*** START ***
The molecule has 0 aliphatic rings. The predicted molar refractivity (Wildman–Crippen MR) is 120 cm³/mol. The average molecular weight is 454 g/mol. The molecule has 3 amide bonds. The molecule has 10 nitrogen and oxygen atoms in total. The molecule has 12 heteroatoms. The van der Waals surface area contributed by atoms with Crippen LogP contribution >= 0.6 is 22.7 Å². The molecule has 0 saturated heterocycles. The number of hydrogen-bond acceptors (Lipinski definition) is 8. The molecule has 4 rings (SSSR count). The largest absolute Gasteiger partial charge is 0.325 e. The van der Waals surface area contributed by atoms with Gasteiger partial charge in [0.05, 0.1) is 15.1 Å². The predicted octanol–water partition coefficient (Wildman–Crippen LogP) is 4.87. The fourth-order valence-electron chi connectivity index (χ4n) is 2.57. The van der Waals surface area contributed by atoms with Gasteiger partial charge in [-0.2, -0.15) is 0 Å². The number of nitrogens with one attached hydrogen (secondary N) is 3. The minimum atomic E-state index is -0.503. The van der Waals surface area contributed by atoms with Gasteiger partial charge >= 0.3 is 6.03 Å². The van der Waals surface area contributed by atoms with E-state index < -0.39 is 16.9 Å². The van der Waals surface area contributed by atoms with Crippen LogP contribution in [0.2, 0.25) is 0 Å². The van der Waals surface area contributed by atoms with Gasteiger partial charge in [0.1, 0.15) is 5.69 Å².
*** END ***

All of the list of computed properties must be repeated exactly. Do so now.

The molecule has 0 aliphatic rings. The predicted molar refractivity (Wildman–Crippen MR) is 120 cm³/mol. The average molecular weight is 454 g/mol. The molecule has 3 amide bonds. The molecule has 10 nitrogen and oxygen atoms in total. The molecule has 12 heteroatoms. The van der Waals surface area contributed by atoms with Crippen LogP contribution >= 0.6 is 22.7 Å². The molecule has 0 saturated heterocycles. The number of hydrogen-bond acceptors (Lipinski definition) is 8. The molecule has 4 rings (SSSR count). The largest absolute Gasteiger partial charge is 0.325 e. The van der Waals surface area contributed by atoms with Gasteiger partial charge in [0.05, 0.1) is 15.1 Å². The predicted octanol–water partition coefficient (Wildman–Crippen LogP) is 4.87. The fourth-order valence-electron chi connectivity index (χ4n) is 2.57. The van der Waals surface area contributed by atoms with Gasteiger partial charge in [-0.2, -0.15) is 0 Å². The number of nitrogens with one attached hydrogen (secondary N) is 3. The minimum atomic E-state index is -0.503. The van der Waals surface area contributed by atoms with Gasteiger partial charge >= 0.3 is 6.03 Å². The van der Waals surface area contributed by atoms with E-state index < -0.39 is 16.9 Å². The van der Waals surface area contributed by atoms with Crippen LogP contribution in [0.2, 0.25) is 0 Å². The van der Waals surface area contributed by atoms with Gasteiger partial charge in [0.1, 0.15) is 5.69 Å².